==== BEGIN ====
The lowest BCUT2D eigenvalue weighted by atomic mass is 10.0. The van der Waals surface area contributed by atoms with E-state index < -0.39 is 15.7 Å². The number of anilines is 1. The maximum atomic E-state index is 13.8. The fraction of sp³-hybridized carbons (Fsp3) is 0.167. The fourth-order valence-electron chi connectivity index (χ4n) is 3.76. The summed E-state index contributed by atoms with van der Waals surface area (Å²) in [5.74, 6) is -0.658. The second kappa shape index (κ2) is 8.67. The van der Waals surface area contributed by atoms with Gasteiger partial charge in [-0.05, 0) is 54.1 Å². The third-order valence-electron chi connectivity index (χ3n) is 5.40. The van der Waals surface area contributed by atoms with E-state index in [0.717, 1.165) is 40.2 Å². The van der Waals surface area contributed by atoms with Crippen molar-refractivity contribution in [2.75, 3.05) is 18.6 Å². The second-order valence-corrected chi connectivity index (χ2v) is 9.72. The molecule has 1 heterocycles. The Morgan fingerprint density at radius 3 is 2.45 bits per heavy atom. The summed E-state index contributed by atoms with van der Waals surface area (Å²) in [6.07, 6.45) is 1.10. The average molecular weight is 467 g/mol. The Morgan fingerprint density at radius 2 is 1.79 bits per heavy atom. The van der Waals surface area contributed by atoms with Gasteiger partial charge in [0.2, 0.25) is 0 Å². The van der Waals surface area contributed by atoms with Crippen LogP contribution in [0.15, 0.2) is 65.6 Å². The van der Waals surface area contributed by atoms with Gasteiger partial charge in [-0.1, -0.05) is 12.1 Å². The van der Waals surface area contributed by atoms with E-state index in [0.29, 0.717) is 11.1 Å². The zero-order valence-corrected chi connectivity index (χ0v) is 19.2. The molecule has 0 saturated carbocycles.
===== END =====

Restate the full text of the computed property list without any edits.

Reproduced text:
The lowest BCUT2D eigenvalue weighted by atomic mass is 10.0. The van der Waals surface area contributed by atoms with E-state index < -0.39 is 15.7 Å². The number of anilines is 1. The maximum atomic E-state index is 13.8. The fraction of sp³-hybridized carbons (Fsp3) is 0.167. The fourth-order valence-electron chi connectivity index (χ4n) is 3.76. The summed E-state index contributed by atoms with van der Waals surface area (Å²) in [5.74, 6) is -0.658. The second kappa shape index (κ2) is 8.67. The van der Waals surface area contributed by atoms with Gasteiger partial charge in [-0.05, 0) is 54.1 Å². The third-order valence-electron chi connectivity index (χ3n) is 5.40. The van der Waals surface area contributed by atoms with E-state index in [0.717, 1.165) is 40.2 Å². The van der Waals surface area contributed by atoms with Crippen molar-refractivity contribution in [2.75, 3.05) is 18.6 Å². The second-order valence-corrected chi connectivity index (χ2v) is 9.72. The molecule has 1 heterocycles. The Morgan fingerprint density at radius 3 is 2.45 bits per heavy atom. The summed E-state index contributed by atoms with van der Waals surface area (Å²) in [6.07, 6.45) is 1.10. The average molecular weight is 467 g/mol. The Morgan fingerprint density at radius 2 is 1.79 bits per heavy atom. The van der Waals surface area contributed by atoms with Gasteiger partial charge in [0.2, 0.25) is 0 Å². The van der Waals surface area contributed by atoms with Crippen LogP contribution in [0.15, 0.2) is 65.6 Å². The van der Waals surface area contributed by atoms with Gasteiger partial charge in [-0.1, -0.05) is 12.1 Å². The van der Waals surface area contributed by atoms with E-state index in [0.29, 0.717) is 11.1 Å². The zero-order valence-corrected chi connectivity index (χ0v) is 19.2. The molecule has 0 saturated carbocycles.